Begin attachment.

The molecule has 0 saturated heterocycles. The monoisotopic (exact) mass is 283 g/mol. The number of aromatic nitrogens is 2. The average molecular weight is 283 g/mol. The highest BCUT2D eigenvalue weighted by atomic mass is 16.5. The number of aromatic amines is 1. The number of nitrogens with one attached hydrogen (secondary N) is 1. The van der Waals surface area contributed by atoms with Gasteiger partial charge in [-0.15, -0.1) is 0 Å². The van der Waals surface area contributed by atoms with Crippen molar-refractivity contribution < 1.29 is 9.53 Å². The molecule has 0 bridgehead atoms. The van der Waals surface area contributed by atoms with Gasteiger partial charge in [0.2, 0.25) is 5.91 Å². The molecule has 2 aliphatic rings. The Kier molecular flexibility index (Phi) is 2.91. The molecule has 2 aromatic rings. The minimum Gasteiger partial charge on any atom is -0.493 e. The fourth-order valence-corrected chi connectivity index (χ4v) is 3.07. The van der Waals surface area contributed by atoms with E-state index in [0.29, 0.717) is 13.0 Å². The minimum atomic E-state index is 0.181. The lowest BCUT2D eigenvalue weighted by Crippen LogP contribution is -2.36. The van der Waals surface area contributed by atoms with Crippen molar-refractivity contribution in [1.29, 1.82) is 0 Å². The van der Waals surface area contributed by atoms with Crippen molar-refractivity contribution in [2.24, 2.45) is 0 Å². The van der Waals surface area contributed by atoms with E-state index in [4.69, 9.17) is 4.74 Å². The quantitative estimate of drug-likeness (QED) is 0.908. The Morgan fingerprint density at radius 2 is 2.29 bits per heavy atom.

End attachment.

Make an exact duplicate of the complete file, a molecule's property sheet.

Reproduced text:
The molecule has 0 saturated heterocycles. The monoisotopic (exact) mass is 283 g/mol. The number of aromatic nitrogens is 2. The average molecular weight is 283 g/mol. The highest BCUT2D eigenvalue weighted by atomic mass is 16.5. The number of aromatic amines is 1. The number of nitrogens with one attached hydrogen (secondary N) is 1. The van der Waals surface area contributed by atoms with Gasteiger partial charge in [-0.15, -0.1) is 0 Å². The van der Waals surface area contributed by atoms with Crippen molar-refractivity contribution < 1.29 is 9.53 Å². The molecule has 0 bridgehead atoms. The van der Waals surface area contributed by atoms with Gasteiger partial charge in [0.2, 0.25) is 5.91 Å². The molecule has 2 aliphatic rings. The Kier molecular flexibility index (Phi) is 2.91. The molecule has 2 aromatic rings. The minimum Gasteiger partial charge on any atom is -0.493 e. The fourth-order valence-corrected chi connectivity index (χ4v) is 3.07. The van der Waals surface area contributed by atoms with E-state index in [0.29, 0.717) is 13.0 Å². The minimum atomic E-state index is 0.181. The lowest BCUT2D eigenvalue weighted by Crippen LogP contribution is -2.36. The van der Waals surface area contributed by atoms with Crippen molar-refractivity contribution in [1.29, 1.82) is 0 Å². The van der Waals surface area contributed by atoms with Crippen molar-refractivity contribution in [2.24, 2.45) is 0 Å². The van der Waals surface area contributed by atoms with E-state index in [4.69, 9.17) is 4.74 Å². The quantitative estimate of drug-likeness (QED) is 0.908. The Morgan fingerprint density at radius 2 is 2.29 bits per heavy atom.